What I have shared isn’t either unique or even unknown, even Toronto Star of Canada reported on the issue some years ago.

At the end of it all, the story is one of no education and limited skill-set and I don’t see it changing any time soon. There are some who are earning big figures, but majority of the farmers will always be in the red


Filed under: Miscellenous Tagged: #Agricultal Economy, #Champaran, #Contract farming, #Corruption, #farmer suicide, #Loan waivers, #planet-debian, poverty

Antoine Beaupré: My free software activities, April 2017

30 April, 2017 - 02:23
Debian Long Term Support (LTS)

This is my monthly Debian LTS report. My time this month was spent working on various hairy security issues, most notably XBMC (now known as Kodi) and yaml-cpp.

Kodi directory transversal

I started by looking in CVE-2017-5982, a "directory traversal" vulnerability in XBMC (now known as Kodi) which is a technical term for "allow attackers to read any world-readable file on your computer from the network". It's a serious vulnerability which has no known fix. When you enable the "remote control" interface in Kodi, it allows anyone with the password (which is disabled by default) to download any files Kodi has read access to on the machine it's running. Considering Kodi is often connected to multiple services, this may mean elevated compromise and more nasty stuff.

I furthered the investigation done with my own analysis which showed the problem is difficult to solve: Kodi internally uses the facility to show thumbnails and media to the user, and there are no clear way of restricting which paths Kodi should have access to. Indeed, Kodi is designed to access mounted file systems and paths in arbitrary locations. In Debian bug #855225, I further confirmed confirmed wheezy and jessie-backports as vulnerable and therefore showed with good certainty that stretch and sid are vulnerable as well. I also suggested possible workaround, but at this point, it's in upstream's hands, as the changes will be intrusive. The file transfer mechanism need to be revamped all over Kodi, or authentication (with a proper password policy), need to be enforced.

Squirrelmail

Next I looked at that old webmail software, Squirrelmail, which suffers from a remote code execution vulnerability (CVE-2017-7692) when sending mails with sendmail on the commandline. This is arguably an edge case, but considering the patch was simple, I figured I would provide an update to the LTS community. I tried to get a coordinated release for jessie, since the code is the same, but this wasn't completed at the time of writing. A patch is available and will hopefully be picked up by another LTS worker soon.

Fop and Batik

Those issues (CVE-2017-5661 and CVE-2017-5662) were more difficult. The patches weren't clearly documented and there were no upstream references other than security advisories for the first release in years (in the case of batik) or months (in the case of fop), which made it hard to track down the issues. Fortunately, I was able to track down the upstream issues (FOP-2668 and BATIK-1139) where I got confirmation on what the proper fixes were. I could then release DLA-927-1 and DLA-926-1 with the backported patches.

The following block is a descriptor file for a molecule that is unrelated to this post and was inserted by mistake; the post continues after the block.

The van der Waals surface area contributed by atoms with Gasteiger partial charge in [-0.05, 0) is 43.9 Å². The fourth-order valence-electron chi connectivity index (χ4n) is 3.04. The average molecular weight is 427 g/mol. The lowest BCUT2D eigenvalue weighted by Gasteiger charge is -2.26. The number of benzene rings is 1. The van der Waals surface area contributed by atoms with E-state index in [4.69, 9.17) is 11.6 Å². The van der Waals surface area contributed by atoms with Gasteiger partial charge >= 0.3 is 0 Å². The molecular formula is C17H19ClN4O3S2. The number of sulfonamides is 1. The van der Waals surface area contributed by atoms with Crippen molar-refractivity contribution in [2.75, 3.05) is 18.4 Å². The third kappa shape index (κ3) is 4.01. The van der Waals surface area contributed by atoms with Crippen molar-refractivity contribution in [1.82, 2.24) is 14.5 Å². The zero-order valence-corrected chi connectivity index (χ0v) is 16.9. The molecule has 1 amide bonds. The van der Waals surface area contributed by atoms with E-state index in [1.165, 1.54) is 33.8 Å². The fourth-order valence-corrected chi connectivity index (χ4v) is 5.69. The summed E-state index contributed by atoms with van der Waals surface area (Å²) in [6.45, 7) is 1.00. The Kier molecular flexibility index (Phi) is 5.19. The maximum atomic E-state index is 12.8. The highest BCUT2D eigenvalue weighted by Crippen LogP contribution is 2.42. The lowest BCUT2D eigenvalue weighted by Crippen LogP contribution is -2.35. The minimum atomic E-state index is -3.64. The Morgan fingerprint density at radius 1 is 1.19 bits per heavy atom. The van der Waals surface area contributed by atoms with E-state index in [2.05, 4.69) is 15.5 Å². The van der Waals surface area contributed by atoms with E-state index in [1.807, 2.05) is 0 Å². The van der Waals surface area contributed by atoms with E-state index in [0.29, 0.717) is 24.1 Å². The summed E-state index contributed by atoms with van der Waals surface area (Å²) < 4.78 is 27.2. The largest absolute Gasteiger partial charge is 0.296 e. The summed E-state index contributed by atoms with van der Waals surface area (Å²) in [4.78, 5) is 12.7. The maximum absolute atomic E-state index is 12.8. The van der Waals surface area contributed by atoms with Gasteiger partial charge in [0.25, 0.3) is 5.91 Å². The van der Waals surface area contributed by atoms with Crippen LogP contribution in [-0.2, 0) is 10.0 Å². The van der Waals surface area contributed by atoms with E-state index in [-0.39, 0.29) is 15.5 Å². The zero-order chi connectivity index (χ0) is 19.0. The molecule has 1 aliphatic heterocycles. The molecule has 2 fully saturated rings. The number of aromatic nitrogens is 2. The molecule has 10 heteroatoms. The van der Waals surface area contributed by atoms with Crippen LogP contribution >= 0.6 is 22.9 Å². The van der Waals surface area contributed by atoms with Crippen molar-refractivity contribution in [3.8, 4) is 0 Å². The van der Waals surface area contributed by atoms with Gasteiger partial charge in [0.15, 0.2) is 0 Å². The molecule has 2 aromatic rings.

I do not use fop or batik. In fact, even after reading the homepage of both products, I couldn't quite figure out what use people could possibly have for that thing. Before uploading the packages, I therefore made packages available for testing for fop and batik.

libsndfile

Next up was libsndfile which a bunch of overflows when parsing various audio files. I backported a patch for CVE-2017-7585 CVE-2017-7586 and CVE-2017-7741 which all seemed to be fixed by a single patch usptream. CVE-2017-7742 was also fixed, although with a separate patch. In all of those, i could only test CVE-2017-7741 and CVE-2017-7742, as the others were missing test cases.

I provided a test package for a few days then I also figured it would be best to incorporate the security fixes done in stable, which brought in fixes for CVE-2015-7805, CVE-2014-9756 and CVE-2014-9496. So in the end, I ported patches from wheezy to jessie and uploaded the jessie version (reverting certain build changes) into wheezy and uploaded DLA-928-1 with the results.

yaml-cpp

I then turned to yaml-cpp, a C++ parser for YAML. This one didn't have a known upstream fix, but I figured I would give it a shot anyways. I ended up writing my first C++ code in years which is still pending review and merge upstream. It's not an easy problem to fix: this is basically an excessive recursion problem that can be used to smash the stack. I figured I could introduce a recursion limit, but as the discussion showed, this is a limited approach: stack size varies on different platforms and it's not easy to find the right limit.